Life with Hashimoto's hypothyroidism can be very frustrating. The reason being is that Hashimoto's, the most common cause of low thyroid, is an immune problem that affects thyroid function, yet is treated the same way as every other form of hypothyroidism in conventional health care.
My son is now seven, and I think I can teach him the basic treatment approach to managing hypothyroidism from a conventional perspective.
Basic Conventional Management of Hypothyroidism (no matter what is the cause):
If the patient complains of fatigue, weight gain, cold hands, heart palpitations, or depression then test TSH. If the TSH is above 3.0 then prescribe hormone replacement. Continue to increase the hormone dose until the TSH measures below 2.0. If the patient continues to experience any of the symptoms after the thyroid is "balanced" on the lab tests then treat it as a separate condition and give the appropriate medication, usually anti-depressants or anti-anxiety medication.
Now what is the glaring problem in that approach?
1. Never is consideration given to the actual cause of the low thyroid. We never stopped to ask why is the thyroid not working?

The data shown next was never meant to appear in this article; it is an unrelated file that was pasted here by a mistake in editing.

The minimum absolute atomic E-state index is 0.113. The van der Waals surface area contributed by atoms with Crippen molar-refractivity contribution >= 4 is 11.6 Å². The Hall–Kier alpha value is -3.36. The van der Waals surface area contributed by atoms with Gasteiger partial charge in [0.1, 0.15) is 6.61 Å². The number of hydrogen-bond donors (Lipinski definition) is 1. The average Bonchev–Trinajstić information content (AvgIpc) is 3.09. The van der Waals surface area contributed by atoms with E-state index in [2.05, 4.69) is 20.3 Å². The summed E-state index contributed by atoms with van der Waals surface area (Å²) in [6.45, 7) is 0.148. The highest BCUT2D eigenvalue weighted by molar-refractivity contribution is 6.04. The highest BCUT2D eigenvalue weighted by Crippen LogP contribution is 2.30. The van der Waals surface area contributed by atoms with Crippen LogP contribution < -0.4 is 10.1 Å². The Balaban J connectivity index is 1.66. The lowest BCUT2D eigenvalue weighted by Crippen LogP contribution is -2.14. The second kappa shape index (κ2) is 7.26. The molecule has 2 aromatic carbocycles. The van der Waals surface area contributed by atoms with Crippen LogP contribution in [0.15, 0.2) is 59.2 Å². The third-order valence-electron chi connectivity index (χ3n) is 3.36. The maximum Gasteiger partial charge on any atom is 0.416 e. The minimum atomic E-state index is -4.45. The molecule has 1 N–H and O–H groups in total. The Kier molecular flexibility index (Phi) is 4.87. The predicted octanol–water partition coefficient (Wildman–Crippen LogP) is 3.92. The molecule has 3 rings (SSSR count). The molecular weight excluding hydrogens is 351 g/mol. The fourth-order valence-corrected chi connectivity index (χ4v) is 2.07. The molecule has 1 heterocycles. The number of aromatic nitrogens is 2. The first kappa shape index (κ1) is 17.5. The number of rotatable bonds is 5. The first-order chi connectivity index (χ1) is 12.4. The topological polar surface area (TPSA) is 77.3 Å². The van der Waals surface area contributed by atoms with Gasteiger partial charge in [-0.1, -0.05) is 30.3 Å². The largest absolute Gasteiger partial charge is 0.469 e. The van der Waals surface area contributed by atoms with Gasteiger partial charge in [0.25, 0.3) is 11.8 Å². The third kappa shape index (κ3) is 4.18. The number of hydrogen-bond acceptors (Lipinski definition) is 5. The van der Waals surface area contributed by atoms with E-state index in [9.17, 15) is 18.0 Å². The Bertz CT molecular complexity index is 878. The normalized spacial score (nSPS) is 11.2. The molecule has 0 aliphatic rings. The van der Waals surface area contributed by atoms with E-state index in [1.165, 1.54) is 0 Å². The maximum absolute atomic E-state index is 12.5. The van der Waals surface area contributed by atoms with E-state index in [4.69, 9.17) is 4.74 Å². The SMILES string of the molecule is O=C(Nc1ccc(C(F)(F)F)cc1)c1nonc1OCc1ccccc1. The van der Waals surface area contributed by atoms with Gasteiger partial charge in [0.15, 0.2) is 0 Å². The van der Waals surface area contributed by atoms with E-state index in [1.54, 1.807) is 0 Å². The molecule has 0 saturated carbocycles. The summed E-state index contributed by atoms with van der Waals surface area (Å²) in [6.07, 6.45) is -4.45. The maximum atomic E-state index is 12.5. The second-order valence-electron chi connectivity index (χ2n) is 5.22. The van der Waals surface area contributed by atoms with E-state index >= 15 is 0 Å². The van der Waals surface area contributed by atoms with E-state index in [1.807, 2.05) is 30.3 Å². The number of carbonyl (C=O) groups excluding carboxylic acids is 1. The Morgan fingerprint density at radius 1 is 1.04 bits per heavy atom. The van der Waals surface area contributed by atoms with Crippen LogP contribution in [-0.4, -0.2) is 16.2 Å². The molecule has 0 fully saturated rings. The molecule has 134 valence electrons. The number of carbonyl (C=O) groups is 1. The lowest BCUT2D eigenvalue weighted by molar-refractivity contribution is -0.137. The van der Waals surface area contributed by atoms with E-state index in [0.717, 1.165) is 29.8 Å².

2. Treating every symptom as a separate problem, although it is actually related to the thyroid problem not completely addressed can be dangerous and unnecessary. Are you depressed or do you still have a thyroid problem?
3. The approach, highly unlikely to change the actual problem, continues to get worse while we throw new medications at it while the patient suffers.
If our theoretical patient above lives in the United States then the most likely and common source of the problem is from Hashimoto's. Hashimoto's is an autoimmune disorder where the body attacks and destroys it's own thyroid tissue, leading to low thyroid hormone production.
So fundamentally the problem is an immune related problem, not so much a problem with the actual thyroid gland. So what does that mean for the patient getting standard conventional treatment only?
The thyroid replacement is making up for l0st thyroid function, but in the mean time the immune system is slowing destroying the thyroid. If nothing is done to address this immune attack then the problem will just continue to get worse.
Have you ever had the check engine light come on in your car? When that comes on do you put a piece of tape over the dashboard to cover up the light or do you investigate and find out what is going on with the car so the engine doesn't blow up? Ignoring the immune system's role in most hypothyroid cases is very much that same thing as taping up the dash board.
The target of the therapy really needs to be aimed at quenching the immune attack on the thyroid. This creates the best possible outcome for the patient and short-cuts a lot of the frustration patients feel when they are diagnosed with this disease.